• Buddhist vegetarian (斋): People who avoid meat (including seafood) and five pungent herbs – onions, chives, leeks, shallots and garlic. Most take dairy and some take eggs.
  • Chuyi Shiwu vegetarian (初一十五斋/素): Religious people (usually Buddhists) who avoid meat (including seafood) and possibly alliums and eggs only on the 1st and 15th day of the lunar calendar.
  • Indian vegetarian: There are many Indian religions that advocate avoiding meat (including seafood) and possibly eggs and/or the five pungent herbs. Takes dairy.
  • Non-religious vegetarians: People who are usually not religious and avoid meat (including seafood) and possibly eggs for other reasons (food preference, health, ethics and/or the environment).

Locals usually confuse veganism as a type of vegetarianism and think we probably take eggs and/or dairy and don’t take onion/garlic. Don’t be offended if you’re served something you don’t take. Always be politely specific when placing orders to avoid misunderstandings. There are a surprising number of people that don’t know the definition of dairy.

I’ve found the best way to put the point across to Singaporean servers is “I eat vegetarian without honey, eggs and dairy.”

In case you meet servers who aren’t fluent in English (not common but they exist), I’ve made these language cards for you to show them. They are also applicable in Chinese-speaking countries. For Singapore, Malaysia and mainland China, use the simplified Chinese versions. For Macau, Hong Kong and Taiwan, use the traditional Chinese versions. Download them here.


Types of Eating Spaces

The typology of Singapore’s public eating spaces is diverse. Here are the two main types of eateries and the pros and cons of eating vegan there. It’s best to avoid soy and konjac based mock meats as they may contain eggs and milk as binders. Gluten-based ones are safest.

Hawker centres and food courts are the heart of Singapore’s food scene and daily life. The non air-conditioned hawker centres were the first sanitary eating spaces in Singapore to offer a variety of cooked local food. Most have been replaced by air-conditioned food courts in shopping malls with similar stall setups and the inclusion of international cuisine.

Pros – The majority of locals eat their daily meals here, since it is very affordable, usually costing below $5 for a meal. Vegetarian food is common, dedicated vegetarian stalls specialise mainly in Chinese food.

Cons – Might not be the healthiest. Some can be heavy on mock meats and fried food with some egg dishes. MSG may be prevailant as a cheap and easy flavouring, as these stalls usually do not use allium plants due to religious beliefs. If you are sensitive to MSG, best to check with the stalls before eating. Not all servers can speak good English.

 (Typical selections from vegetarian stalls. Such stalls will display Chinese characters 斋 or 素, meaning vegetarian.)

Eateries, restaurants and cafés are the result of gentrification, rising affluence and increasing demand for more international variety and upscale dining experiences.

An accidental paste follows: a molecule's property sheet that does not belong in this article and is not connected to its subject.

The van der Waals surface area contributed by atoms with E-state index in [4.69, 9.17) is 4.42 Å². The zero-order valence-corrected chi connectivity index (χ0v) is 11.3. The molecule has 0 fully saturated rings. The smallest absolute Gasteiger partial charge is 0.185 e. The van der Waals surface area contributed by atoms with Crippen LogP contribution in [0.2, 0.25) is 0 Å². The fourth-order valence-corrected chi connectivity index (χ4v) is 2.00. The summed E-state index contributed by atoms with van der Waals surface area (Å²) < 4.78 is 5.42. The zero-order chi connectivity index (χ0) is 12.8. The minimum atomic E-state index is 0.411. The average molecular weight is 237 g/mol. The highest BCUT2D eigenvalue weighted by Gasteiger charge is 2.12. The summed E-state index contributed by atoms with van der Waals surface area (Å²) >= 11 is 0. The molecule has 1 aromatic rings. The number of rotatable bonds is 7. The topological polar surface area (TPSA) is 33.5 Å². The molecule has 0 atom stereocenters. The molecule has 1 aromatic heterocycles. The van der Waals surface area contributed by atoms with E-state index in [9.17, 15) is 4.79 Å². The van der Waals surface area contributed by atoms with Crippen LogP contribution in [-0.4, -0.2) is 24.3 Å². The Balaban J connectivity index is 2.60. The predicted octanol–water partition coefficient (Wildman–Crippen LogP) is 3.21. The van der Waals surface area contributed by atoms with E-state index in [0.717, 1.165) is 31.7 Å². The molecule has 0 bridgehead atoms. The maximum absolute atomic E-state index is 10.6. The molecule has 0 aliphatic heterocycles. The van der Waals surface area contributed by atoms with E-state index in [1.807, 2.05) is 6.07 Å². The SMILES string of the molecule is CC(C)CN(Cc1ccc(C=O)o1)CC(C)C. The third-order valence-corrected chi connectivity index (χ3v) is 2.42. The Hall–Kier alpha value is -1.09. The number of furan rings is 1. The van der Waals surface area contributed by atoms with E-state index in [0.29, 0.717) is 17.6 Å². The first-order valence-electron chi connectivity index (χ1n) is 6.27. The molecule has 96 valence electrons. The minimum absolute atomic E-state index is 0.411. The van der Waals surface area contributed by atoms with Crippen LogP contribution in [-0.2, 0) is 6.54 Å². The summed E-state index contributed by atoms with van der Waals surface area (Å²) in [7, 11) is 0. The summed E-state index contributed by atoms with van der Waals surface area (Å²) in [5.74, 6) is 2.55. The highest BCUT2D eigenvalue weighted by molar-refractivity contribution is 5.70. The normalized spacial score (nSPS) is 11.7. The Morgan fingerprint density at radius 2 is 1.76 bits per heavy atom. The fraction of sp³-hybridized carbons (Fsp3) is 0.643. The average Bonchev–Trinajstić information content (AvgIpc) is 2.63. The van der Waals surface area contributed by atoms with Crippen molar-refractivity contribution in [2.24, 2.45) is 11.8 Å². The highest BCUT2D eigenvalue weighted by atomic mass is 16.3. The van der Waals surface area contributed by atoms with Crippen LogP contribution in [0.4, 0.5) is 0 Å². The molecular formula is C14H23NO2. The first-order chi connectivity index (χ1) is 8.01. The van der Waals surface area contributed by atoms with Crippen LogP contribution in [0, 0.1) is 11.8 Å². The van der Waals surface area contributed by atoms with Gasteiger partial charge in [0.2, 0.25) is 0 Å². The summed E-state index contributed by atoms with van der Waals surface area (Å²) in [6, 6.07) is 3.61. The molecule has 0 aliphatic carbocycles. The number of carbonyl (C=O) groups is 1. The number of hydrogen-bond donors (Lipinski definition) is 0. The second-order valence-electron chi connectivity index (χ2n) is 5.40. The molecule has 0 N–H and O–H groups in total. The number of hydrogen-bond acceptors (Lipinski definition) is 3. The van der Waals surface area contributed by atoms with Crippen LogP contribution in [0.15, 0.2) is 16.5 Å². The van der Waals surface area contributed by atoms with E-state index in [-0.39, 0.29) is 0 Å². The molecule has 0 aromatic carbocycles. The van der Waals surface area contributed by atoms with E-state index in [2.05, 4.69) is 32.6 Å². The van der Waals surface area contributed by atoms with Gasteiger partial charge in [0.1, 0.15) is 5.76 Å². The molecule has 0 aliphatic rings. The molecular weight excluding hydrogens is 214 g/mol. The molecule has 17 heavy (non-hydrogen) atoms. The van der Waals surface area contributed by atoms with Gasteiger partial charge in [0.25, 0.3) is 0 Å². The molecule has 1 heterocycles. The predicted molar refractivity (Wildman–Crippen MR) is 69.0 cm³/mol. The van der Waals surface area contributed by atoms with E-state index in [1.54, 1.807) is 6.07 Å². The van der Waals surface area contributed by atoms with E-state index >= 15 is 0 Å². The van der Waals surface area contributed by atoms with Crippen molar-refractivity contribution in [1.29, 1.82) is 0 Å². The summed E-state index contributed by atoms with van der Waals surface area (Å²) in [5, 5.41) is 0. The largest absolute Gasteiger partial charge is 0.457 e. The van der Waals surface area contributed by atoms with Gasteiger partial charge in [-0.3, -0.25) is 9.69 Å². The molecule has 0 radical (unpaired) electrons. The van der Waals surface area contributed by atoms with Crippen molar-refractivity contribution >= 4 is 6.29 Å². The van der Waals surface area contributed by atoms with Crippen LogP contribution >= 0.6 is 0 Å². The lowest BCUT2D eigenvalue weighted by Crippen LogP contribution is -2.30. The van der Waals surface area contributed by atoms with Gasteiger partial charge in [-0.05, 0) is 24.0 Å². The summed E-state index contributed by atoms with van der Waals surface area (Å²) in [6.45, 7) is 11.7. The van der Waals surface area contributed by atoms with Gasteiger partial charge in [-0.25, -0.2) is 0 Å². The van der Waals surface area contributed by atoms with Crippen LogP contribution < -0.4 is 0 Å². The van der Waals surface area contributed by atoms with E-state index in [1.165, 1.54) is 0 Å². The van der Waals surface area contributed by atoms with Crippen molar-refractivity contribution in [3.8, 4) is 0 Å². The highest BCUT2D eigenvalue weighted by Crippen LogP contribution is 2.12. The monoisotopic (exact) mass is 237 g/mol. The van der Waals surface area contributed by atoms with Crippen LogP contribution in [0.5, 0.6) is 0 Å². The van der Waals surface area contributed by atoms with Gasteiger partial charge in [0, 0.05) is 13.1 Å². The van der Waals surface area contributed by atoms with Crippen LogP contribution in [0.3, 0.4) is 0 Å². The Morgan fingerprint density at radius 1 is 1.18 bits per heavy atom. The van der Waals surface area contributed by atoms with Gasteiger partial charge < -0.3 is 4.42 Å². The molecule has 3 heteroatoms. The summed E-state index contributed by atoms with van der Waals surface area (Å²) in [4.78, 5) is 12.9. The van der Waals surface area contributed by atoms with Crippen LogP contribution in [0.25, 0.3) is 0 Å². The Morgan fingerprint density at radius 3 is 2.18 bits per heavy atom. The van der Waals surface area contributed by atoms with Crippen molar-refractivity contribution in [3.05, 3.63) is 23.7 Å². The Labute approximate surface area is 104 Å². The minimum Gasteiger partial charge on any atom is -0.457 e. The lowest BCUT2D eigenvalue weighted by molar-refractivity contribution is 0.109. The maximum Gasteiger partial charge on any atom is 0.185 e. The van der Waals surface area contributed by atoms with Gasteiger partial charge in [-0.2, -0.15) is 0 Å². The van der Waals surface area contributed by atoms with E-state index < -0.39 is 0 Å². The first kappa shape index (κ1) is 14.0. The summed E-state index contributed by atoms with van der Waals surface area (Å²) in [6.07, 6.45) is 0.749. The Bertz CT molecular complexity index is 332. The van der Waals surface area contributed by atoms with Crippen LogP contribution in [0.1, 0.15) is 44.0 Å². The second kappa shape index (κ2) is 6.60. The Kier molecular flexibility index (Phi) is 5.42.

Pros – They have better service, and thus it easier to make requests. Many places have vegetarian or vegan options labelled. These places also feature bigger selections of cuisines and are often much healthier than hawker centres.

Cons – Prices can range from $5 at a family-friendly fast food joint like Komalas, to $50 for a meal at fine dining places like Sufood. Any meal more than $5 is considered too pricey to be eaten on a daily basis for lower-middle class Singaporeans. They either have to eat less healthy options at hawker centres or cook at home.


(Vegan burger place nomVnom. Thanks Wai Lek for the photo!)


Eating Out

Thanks to racial diversity, a global city status, prevalent vegetarianism and a food-centric culture, vegans can be spoilt for choice here. Within ten minutes by foot of the HDB block I stay at, there are three vegetarian food stalls, one vegetarian grocery and a vegan ice cream spot! Choices have increased especially in recent years. Here are some yummy dishes I had in recent months.


(Kwan Inn Zhai’s famous laksa, kimchi fried rice at Boneless kitchen, yam cake, chee cheong fun and shwee kueh from Bishan bus interchange cafeteria veg stall, fried hor fun from Lin Lin, capsicum pesto pasta from  Sautè and pita & falafel platter from Fill-a-Pita.)

SG Veg*n eateries’ directories

  • Happy Cow is a global directory of vegan, vegetarian, veg-friendly eateries and health stores. The Singapore directory is well-maintained by a local representative and volunteers. They have a great location-based app too. A must – have during travels!
  • Hungry Ang Mo is Singapore’s number one veg food review blog.Has excellent reviews covering most vegetarian/vegan eateries. You can filter eateries by region and proximity to an MRT station.
  • Little Green Wok has a list of vegetarian eateries by area withdetailed information regarding whether they sell dishes with onion/garlic, operating hours and contact information.

Because the local F&B scene is highly competitive, eateries can come and go. Some places with veg*n options may also have stopped offering them. That’s why it’s best to call before visiting a place you’ve not gone to.

Eating with non-vegans:

  • Animal Allies Singapore has tips on what to eat at popular establishments like MacDonald’s, Starbucks, Soup Spoon, Cedele etc, that are NOT salads and fries.
  • Why not take this as an opportunity to show how good plant-based eats can taste? Many veg*n places do excellent comfort foods that make many omnivores go “I never knew vegan can taste so good!!”. My go-to food outlets in Singapore that elicit this reaction are: Miaoyi (Cantonese vegetarian), Real Food (fushion healthy food), Brownice (pizza & ice cream), NomvNom (local flavoured burgers & awesome earl grey muffins), Veganburg (Western flavoured burgers), Kwan Yin Zhai (best $3 laksa), Well Dressed Salad Bar (awesome sweets), Gokul (vegan murtabak!).